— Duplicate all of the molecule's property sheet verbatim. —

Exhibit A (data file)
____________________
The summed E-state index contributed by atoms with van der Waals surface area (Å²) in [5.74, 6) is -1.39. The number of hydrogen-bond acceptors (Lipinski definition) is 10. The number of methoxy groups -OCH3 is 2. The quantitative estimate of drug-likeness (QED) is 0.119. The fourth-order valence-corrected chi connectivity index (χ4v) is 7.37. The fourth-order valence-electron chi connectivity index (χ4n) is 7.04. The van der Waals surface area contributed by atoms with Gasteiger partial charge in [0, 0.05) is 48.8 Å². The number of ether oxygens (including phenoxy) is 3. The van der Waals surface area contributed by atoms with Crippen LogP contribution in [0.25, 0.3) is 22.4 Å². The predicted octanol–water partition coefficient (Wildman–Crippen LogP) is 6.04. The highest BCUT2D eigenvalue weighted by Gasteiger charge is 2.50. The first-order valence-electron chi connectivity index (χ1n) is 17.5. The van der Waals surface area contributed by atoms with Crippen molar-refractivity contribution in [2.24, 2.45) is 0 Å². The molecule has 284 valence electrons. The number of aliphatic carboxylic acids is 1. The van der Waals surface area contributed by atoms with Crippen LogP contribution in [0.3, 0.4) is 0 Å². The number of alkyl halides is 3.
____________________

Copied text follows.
The summed E-state index contributed by atoms with van der Waals surface area (Å²) in [5.74, 6) is -1.39. The number of hydrogen-bond acceptors (Lipinski definition) is 10. The number of methoxy groups -OCH3 is 2. The quantitative estimate of drug-likeness (QED) is 0.119. The fourth-order valence-corrected chi connectivity index (χ4v) is 7.37. The fourth-order valence-electron chi connectivity index (χ4n) is 7.04. The van der Waals surface area contributed by atoms with Gasteiger partial charge in [0, 0.05) is 48.8 Å². The number of ether oxygens (including phenoxy) is 3. The van der Waals surface area contributed by atoms with Crippen LogP contribution in [0.25, 0.3) is 22.4 Å². The predicted octanol–water partition coefficient (Wildman–Crippen LogP) is 6.04. The highest BCUT2D eigenvalue weighted by Gasteiger charge is 2.50. The first-order valence-electron chi connectivity index (χ1n) is 17.5. The van der Waals surface area contributed by atoms with Crippen molar-refractivity contribution in [2.24, 2.45) is 0 Å². The molecule has 284 valence electrons. The number of aliphatic carboxylic acids is 1. The van der Waals surface area contributed by atoms with Crippen LogP contribution in [0.3, 0.4) is 0 Å². The number of alkyl halides is 3.